Celebrating National Girls & Women in Sports Day
Amid machismo culture, Latinas find their place in athletics
The answer was always the same even though Latino traditions and culture would expect a different one. On this National Girls and Women in Sports Day, I think back to the ingrained machismo in Mexican culture.
I even recall the resentment I still hold over the reaction some relatives had when I told them we were due with a daughter. First, let’s start with the trite question.
“What do you want?” friends and family would ask as my wife Megan and I prepared to welcome the first of what proved to be three girls.
As most parents, we just wanted a healthy child. But I would add, “I don’t care if it’s a boy or a girl. I just want a soccer player.”
That held off the questions long enough until we found out the gender. That’s when I found out how the sexism was ingrained deep in my parents’ Mexican culture. That’s when it dawned on me that my sisters didn’t get the same sports opportunities, much less support, that my brothers and I received in a family where my dad coached hundreds of kids for more than a decade.
Imagine the disheartening feeling when your loved ones act as though you’d be disappointed because you were going to have a daughter instead of a son.
“Ni modo,” I remembered my maternal grandmother saying.
In English, that saying would translate to “Oh, well, nothing can be done about it.”
There’s no doubt I wanted a boy. I dreamed of calling him Trey as a nickname for Jose de Jesus Ortiz III, but I was excited to share my love of soccer and baseball with my girls the same way I would have shared it with a boy.
More than just fans
My youngest keeps up with my hometown Dodgers as well as any other kid in Los Angeles even though she was born and raised in Houston. My middle one follows her Astros religiously, defending them through the cheating scandal.
My oldest is a loyal Cubs fan. More importantly, perhaps, they’re active athletes who also shine in the classroom.
God hooked us up.
Granted, my middle child Maya gave up soccer long ago because she preferred o play softball. The oldest Kathleen has focused on soccer while the youngest, Sydney, has focused on soccer and basketball.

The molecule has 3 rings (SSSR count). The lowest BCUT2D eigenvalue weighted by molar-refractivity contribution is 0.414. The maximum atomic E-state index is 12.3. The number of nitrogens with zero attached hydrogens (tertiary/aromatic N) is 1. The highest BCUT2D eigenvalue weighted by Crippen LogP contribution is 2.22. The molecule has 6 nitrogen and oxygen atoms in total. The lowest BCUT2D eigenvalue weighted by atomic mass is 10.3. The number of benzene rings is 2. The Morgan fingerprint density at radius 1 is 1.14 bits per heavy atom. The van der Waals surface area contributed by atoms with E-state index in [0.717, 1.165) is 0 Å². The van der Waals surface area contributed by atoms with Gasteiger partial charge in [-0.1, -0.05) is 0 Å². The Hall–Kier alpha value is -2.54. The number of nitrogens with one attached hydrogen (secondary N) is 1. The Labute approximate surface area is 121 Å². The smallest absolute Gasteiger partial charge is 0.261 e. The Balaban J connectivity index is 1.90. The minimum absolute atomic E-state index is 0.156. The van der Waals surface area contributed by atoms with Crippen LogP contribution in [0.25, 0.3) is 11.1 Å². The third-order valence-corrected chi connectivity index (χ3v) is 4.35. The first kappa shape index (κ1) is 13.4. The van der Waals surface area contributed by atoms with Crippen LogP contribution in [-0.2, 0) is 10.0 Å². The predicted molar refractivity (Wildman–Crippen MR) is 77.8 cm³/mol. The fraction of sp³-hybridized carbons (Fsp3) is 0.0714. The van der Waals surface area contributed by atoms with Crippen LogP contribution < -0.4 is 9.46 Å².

They keep us busy running to all parts of town and the state, depending on the weekend. We see the benefits of girls sports on a daily basis.
What they’ve learned on the softball diamond, cross country track, basketball court, swimming pool, karate studio and soccer field has carried over to their classrooms.
The two oldest are among the Top 10 students in their respective grades in high school, and the middle schooler’s grades are equally impressive.
Youth sports have helped them develop on and off the field. History shows that the sports will pay off long after my girls are done competing.
Past sports experience helps
“I love what sports does for women,” said West Coast Conference commissioner Gloria Nevarez. “There’s all kinds of data about how women who played sports, whether youth league, high school, it really helps you develop a sense of confidence, a sense of self.”
Nevarez should know. She was a star basketball player growing up in Northern California. She even earned a spot on the San Jose Mercury News’ All-Girls Basketball team as a high school senior in 1989.
She played basketball in college and then began her career as an administrator in collegiate athletics.
No Latino had ever been named a commissioner of a Division I conference in America until the WCC hired Nevarez. She’s just one of many examples of the benefits of girls playing sports.
If you look at board rooms around the country, you’ll quickly find out that many of the women in the top executive roles played sports as kids.
“There’s a disproportionate number of women in c-suite positions that have played sports in their background,” Nevarez said. “You don’t have to play college, don’t have to play Olympics. Just play.
“It’s a blast and it provides a bunch of skills and abilities that will serve you well in life.”
God blessed me with three daughters. They keep us busy chauffeuring them around to their different events. We still have a long way to go to get rid of the machismo in Latino culture.
But, ni modo to all those who don’t appreciate the value of our girls and their place in American sports. The rest of us will enjoy it without them.
Stay in the Loop
Get the Our Esquina Email Newsletter
By submitting your email, you are agreeing to receive additional communications and exclusive content from Our Esquina. You can unsubscribe at any time.